Construction workers help build an affordable housing development in Barrio Logan. / Photo by Sam Hodgson

On the recommendation of Mayor Kevin Faulconer, the San Diego City Council on Tuesday approved a variety of regulatory changes intended to boost the supply of affordable housing. As a licensed clinical social worker, this is an extremely important decision for both me and my clients.

Recently, I assisted a blind and physically disabled woman who lives in central San Diego. She showed me a letter stating that her rent is about to double, but her Section 8 voucher is not. My heart sank.

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She then proceeded to point out leaks in her home, and an AC unit that hasn’t worked in years, with insects crawling through it. In response, I called a free legal clinic and they advised my client to begin looking for housing elsewhere.

Well, with rent in San Diego at a median price of $2,208, that’s not exactly affordable for anyone, let alone someone who’s low-income or experiencing homelessness. This is an extremely harsh reality.

The San Diego Housing Commission estimates that, between 2000 and 2012, median rents in California increased by more than 20 percent while median income dropped 8 percent. In San Diego, the number of building permits has dropped since 2005, and the homes that were built favored high-income earners.

In the process, landlords lost the incentive to accept low-income tenants. Today, they can get significantly more rent from a non-Section 8 renter, without the hassle of dealing with HUD.

What does that mean for my client? If she wants to make a formal complaint to HUD, officials will send out a letter requesting the landlord fix the issue, with a warning that if the issue is not fixed, the landlord’s contract may be cut. Perhaps the landlord ignores the letter. HUD then sends another letter, saying this is the last warning. Still no response from the landlord.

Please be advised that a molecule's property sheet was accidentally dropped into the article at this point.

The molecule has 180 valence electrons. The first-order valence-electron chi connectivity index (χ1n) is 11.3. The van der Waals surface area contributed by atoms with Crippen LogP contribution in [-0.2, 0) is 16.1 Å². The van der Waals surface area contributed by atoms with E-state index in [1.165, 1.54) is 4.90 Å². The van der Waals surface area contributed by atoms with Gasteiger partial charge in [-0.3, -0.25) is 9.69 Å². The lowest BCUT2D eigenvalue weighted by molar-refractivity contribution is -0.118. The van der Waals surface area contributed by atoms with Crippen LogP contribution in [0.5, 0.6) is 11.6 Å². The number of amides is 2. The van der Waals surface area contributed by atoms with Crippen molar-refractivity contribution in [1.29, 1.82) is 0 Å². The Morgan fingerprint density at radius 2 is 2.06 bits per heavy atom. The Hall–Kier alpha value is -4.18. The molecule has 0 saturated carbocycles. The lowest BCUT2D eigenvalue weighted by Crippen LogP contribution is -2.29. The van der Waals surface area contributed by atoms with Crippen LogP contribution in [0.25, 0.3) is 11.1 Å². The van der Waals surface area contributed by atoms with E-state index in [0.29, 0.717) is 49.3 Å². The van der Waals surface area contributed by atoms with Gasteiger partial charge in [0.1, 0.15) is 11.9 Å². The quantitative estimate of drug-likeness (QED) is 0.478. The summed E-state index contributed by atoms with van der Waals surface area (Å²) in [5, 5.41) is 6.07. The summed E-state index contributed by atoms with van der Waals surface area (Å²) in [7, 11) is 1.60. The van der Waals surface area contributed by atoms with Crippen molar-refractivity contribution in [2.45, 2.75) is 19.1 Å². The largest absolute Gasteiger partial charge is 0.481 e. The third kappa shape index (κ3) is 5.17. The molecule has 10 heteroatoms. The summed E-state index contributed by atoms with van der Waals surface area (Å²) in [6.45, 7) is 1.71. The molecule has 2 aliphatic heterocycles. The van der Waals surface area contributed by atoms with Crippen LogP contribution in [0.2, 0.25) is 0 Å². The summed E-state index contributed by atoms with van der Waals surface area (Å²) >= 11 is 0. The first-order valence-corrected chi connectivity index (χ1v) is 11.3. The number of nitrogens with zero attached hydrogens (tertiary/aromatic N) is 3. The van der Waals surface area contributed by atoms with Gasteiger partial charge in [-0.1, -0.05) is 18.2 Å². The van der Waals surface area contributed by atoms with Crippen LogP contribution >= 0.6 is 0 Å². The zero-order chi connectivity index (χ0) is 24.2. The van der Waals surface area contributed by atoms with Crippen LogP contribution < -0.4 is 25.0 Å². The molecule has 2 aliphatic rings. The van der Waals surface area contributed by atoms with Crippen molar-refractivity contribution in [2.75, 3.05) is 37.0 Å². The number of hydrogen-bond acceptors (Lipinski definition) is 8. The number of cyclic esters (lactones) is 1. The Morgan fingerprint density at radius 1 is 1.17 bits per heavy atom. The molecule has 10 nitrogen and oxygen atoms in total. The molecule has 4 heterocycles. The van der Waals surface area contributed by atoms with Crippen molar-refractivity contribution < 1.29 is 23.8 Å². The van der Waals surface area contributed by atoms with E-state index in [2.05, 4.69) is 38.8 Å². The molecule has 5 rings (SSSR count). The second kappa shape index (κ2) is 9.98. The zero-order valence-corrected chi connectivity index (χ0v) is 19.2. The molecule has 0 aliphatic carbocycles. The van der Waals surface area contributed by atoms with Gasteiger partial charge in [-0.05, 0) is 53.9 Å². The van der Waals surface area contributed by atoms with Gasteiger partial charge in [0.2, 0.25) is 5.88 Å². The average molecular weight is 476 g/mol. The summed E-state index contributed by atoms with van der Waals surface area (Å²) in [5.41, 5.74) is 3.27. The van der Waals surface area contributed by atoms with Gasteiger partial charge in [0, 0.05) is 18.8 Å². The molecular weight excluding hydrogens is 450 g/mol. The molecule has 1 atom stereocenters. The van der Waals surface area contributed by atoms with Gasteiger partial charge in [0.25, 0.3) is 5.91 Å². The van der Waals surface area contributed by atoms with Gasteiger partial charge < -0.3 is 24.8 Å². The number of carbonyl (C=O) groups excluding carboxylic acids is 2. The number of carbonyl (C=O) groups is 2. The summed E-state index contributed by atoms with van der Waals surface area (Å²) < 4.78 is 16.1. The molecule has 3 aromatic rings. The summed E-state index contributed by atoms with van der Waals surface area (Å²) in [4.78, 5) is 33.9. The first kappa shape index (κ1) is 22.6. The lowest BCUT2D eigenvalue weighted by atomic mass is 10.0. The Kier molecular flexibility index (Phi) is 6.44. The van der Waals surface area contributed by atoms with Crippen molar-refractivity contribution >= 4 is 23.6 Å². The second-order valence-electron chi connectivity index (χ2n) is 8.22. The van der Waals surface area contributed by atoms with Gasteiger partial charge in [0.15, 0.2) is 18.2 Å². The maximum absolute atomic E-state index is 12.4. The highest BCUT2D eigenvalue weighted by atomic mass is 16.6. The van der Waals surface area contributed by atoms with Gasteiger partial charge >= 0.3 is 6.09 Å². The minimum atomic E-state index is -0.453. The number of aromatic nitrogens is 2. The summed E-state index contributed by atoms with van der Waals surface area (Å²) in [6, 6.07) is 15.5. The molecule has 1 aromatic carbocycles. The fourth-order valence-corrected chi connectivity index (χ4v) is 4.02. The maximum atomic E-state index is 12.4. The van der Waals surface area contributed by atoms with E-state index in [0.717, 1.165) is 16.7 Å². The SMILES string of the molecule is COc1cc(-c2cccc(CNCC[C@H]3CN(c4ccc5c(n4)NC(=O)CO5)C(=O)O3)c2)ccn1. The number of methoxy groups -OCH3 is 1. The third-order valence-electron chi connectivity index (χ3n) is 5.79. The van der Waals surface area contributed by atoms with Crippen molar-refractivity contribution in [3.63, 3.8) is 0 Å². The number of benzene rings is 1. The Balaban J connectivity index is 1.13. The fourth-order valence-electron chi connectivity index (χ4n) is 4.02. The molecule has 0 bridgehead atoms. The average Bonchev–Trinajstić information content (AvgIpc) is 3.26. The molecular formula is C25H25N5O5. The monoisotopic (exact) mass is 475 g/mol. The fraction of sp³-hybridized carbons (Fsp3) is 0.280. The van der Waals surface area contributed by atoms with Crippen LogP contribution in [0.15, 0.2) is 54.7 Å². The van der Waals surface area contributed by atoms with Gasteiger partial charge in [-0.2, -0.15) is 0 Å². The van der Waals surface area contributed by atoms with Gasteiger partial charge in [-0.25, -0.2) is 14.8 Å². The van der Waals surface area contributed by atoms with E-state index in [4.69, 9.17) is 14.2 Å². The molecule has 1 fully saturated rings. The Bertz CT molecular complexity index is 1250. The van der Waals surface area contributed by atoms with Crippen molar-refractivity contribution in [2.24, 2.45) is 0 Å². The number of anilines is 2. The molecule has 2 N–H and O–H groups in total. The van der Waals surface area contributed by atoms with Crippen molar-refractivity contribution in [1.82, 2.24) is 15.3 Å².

So HUD cuts the contract, and now the client can either come up with the total amount of rent, including the voucher, or vacate. This places Section 8 recipients in a Catch-22 situation, as they are damned if they do, damned if they don’t take action.

My client says she doesn’t want to leave. She has lived there for over a decade, and as a blind woman, she has memorized the lay of her apartment. The Section 8 vouchers will be cut at some point in 2018, which means it’s time that she and others should begin looking for more affordable housing, so they can avoid homelessness. My client has decided instead to cross that bridge when it’s absolutely necessary, meaning once her money used to pay the new difference in rent runs out. The change is too much for her to bear, or act on, even with an advocate on her side.

What does a Section 8 cut mean for other San Diego residents? The homeless epidemic will likely worsen because resources are already limited. We currently have nearly 10,000 people living outdoors or in temporary shelters.

The San Diego County Board of Supervisors has committed only $25 million to help with affordable housing, out of the $747 million they have in reserve funds. It is my hope that the supervisors will step up to support our low-income community members currently experiencing or about to experience homelessness, and to support changes proposed by Mayor Faulconer and approved by the San Diego City Council.  

Those changes provide a 10 percent density bonus by allowing developers to build more units on a project, with the agreement that some are affordable. There are also incentives for more “micro” units, and changes to the land development code that could help streamline the project review process, and ultimately increase housing production.

What can you do? Speak up at the next Board of Supervisors meeting, and let your opinion be heard on this issue by those in charge of the funds.

Christina P. Kantzavelos is a licensed psychotherapist and writer living in San Diego. See anything in there we should fact check? Tell us what to check out here.

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